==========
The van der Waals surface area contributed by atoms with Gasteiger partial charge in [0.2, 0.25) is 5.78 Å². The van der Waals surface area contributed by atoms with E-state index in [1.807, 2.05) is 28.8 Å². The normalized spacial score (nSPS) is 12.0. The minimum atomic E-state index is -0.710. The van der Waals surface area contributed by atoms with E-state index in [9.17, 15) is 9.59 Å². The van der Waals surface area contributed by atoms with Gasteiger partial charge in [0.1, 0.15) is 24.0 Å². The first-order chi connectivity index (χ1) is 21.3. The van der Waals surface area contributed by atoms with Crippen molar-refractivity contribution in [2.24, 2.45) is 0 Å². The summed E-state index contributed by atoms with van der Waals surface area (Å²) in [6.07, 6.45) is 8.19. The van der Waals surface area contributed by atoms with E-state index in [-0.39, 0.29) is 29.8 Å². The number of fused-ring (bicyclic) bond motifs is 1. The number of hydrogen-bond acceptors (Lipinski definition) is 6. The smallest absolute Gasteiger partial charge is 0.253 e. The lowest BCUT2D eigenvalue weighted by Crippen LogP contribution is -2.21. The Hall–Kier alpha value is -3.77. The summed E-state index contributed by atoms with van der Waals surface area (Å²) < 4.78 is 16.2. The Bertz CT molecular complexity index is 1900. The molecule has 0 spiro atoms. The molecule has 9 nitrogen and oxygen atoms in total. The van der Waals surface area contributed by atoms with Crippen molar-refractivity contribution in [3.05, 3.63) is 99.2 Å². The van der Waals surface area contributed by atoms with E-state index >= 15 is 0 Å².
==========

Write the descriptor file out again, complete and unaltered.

The van der Waals surface area contributed by atoms with Gasteiger partial charge in [0.2, 0.25) is 5.78 Å². The van der Waals surface area contributed by atoms with E-state index in [1.807, 2.05) is 28.8 Å². The normalized spacial score (nSPS) is 12.0. The minimum atomic E-state index is -0.710. The van der Waals surface area contributed by atoms with E-state index in [9.17, 15) is 9.59 Å². The van der Waals surface area contributed by atoms with Gasteiger partial charge in [0.1, 0.15) is 24.0 Å². The first-order chi connectivity index (χ1) is 21.3. The van der Waals surface area contributed by atoms with Crippen molar-refractivity contribution in [2.24, 2.45) is 0 Å². The summed E-state index contributed by atoms with van der Waals surface area (Å²) in [6.07, 6.45) is 8.19. The van der Waals surface area contributed by atoms with E-state index in [-0.39, 0.29) is 29.8 Å². The number of fused-ring (bicyclic) bond motifs is 1. The number of hydrogen-bond acceptors (Lipinski definition) is 6. The smallest absolute Gasteiger partial charge is 0.253 e. The lowest BCUT2D eigenvalue weighted by Crippen LogP contribution is -2.21. The Hall–Kier alpha value is -3.77. The summed E-state index contributed by atoms with van der Waals surface area (Å²) < 4.78 is 16.2. The Bertz CT molecular complexity index is 1900. The molecule has 0 spiro atoms. The molecule has 9 nitrogen and oxygen atoms in total. The van der Waals surface area contributed by atoms with Crippen molar-refractivity contribution in [3.05, 3.63) is 99.2 Å². The van der Waals surface area contributed by atoms with E-state index >= 15 is 0 Å².